Hangman Jury

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"Hangman Jury"
Single by Aerosmith
from the album Permanent Vacation
Released August 1987
Format Cassette, CD, Record
Recorded 1987
Genre Hard rock, blues rock, country rock
Length 5:31
Label Geffen
Writer(s) Joe Perry
Jim Vallance
Steven Tyler
Producer(s) Bruce Fairbairn
Aerosmith singles chronology
"Dude (Looks Like a Lady)"
(1987)
"Hangman Jury"
(1987)
"Angel"
(1988)

"Hangman Jury" is a song by American hard rock band Aerosmith. It was released as a promotional single in 1987 on the album Permanent Vacation. It was written by lead singer Steven Tyler, guitarist Joe Perry, and outside collaborator Jim Vallance.

Background[edit]

"Hangman Jury" is a re-working of an old blues song, used by numerous artists over the years, particularly Lead Belly and Taj Mahal. The chant it was based on was the refrain, "whoa boy, dontcha line the track-a-lack-a", which is often called "Linin' Track" or "Line 'Em". A similar chant was used in "Poor Boy Boogie" by Mac Davis. Joe Perry added the acoustic guitar, and Tyler re-worked the song, building it around the refrain, adding original verses of his own. Tyler and Perry had the song mostly completed when they worked with Vallance on the song in the spring of 1987.

Tyler received permission from Taj Mahal to use the refrain (thinking he wrote it), however he did not receive permission from Lead Belly. Tyler felt that the song was a classic American chant dating back to the days of slavery and that it was in the public domain, meaning nobody actually owned it. However, after Lead Belly recorded it, he claimed ownership of the song. Subsequently, Lead Belly's estate sued Aerosmith about a year after "Hangman Jury" was released.[citation needed]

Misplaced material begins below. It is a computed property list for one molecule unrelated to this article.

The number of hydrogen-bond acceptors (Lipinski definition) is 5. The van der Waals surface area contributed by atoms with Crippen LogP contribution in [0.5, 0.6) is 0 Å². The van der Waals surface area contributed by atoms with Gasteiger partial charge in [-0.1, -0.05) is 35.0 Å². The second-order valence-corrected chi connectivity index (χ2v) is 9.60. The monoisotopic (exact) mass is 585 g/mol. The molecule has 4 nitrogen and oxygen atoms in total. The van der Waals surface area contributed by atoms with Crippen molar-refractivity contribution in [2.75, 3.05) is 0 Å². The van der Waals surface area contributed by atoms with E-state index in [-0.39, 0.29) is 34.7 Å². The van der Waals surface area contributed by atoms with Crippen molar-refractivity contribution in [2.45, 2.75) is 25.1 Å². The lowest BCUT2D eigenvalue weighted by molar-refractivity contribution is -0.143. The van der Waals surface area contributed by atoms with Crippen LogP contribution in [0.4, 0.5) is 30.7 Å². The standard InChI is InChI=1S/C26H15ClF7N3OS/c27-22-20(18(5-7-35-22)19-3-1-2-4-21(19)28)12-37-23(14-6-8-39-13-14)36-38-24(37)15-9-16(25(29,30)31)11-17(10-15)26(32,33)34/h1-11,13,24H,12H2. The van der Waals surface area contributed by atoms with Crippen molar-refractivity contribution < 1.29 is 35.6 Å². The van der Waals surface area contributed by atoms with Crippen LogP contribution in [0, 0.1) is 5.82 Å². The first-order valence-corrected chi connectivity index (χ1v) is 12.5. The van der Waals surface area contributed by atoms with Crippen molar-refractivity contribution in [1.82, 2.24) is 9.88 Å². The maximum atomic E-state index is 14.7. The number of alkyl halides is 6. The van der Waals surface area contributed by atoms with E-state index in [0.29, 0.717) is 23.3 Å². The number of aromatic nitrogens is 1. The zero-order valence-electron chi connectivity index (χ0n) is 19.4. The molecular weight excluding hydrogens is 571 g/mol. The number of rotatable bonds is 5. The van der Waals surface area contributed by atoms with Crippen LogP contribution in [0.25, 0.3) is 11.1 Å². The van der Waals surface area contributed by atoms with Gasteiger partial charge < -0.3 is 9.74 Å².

Structure[edit]

"Hangman Jury" begins with special sound effects, including a creaking rocking chair and the sounds of a summer night, including chirping crickets. The song begins with acoustic guitars, a percussion instrument, and then a harmonica part. Tyler then begins the first verse and the refrain, while the acoustic guitars continue to play. After the first few lines, the song kicks into a hard rock song, with electric guitars, drums, and bass.

Meaning[edit]

The song chronicles the lead-up to, and the commission and aftermath of, a murder. The singer is married to a woman who continually badgers him about his lack of money ("me and my old lady, sitting in the shade, talking about the money I ain't made"). One night, beset by stress, he comes home in a drunken stupor ("drank so much hooch it made my eyes be gettin' blurry). He points a gun at her, then fires it, killing her ("Whatcha do with a gun that's loaded? Shot her dead and her heart exploded!"). He is taken to trial, where he claims he did not know the gun was loaded ("I swear I didn't know that .45 was loaded, in fact my memory ain't too clear"), but he remains unrepentant ("that's not to say she didn't get what she deserved, least that's the way it looks from here"). He testifies his wife was involved in prostitution and refused him sex ("and every night she'd take her things into the city, and in the morning made me beg"). He is sentenced to be hanged ("poor boy sweatin' in the hot summer night, hangman waitin' for the early morning light").

Chart performance[edit]

The song was released to rock radio in 1987. It hit #14 on the Mainstream Rock Tracks chart in 1987, and stayed on that chart for 12 weeks.

In concert[edit]

The band resurrected the song as a setlist staple in the mid-2000s, performing it at several concerts around the world on their 2007 World Tour. Tyler and Perry performed the acoustic portion of the song sitting down at the end of the catwalk, before going into "Seasons of Wither". In concert, Tyler often substitutes the line, "I'd stand on the rock that Moses done stood" for the line "I'd stand on the rock Joe Perry done stood".

References[edit]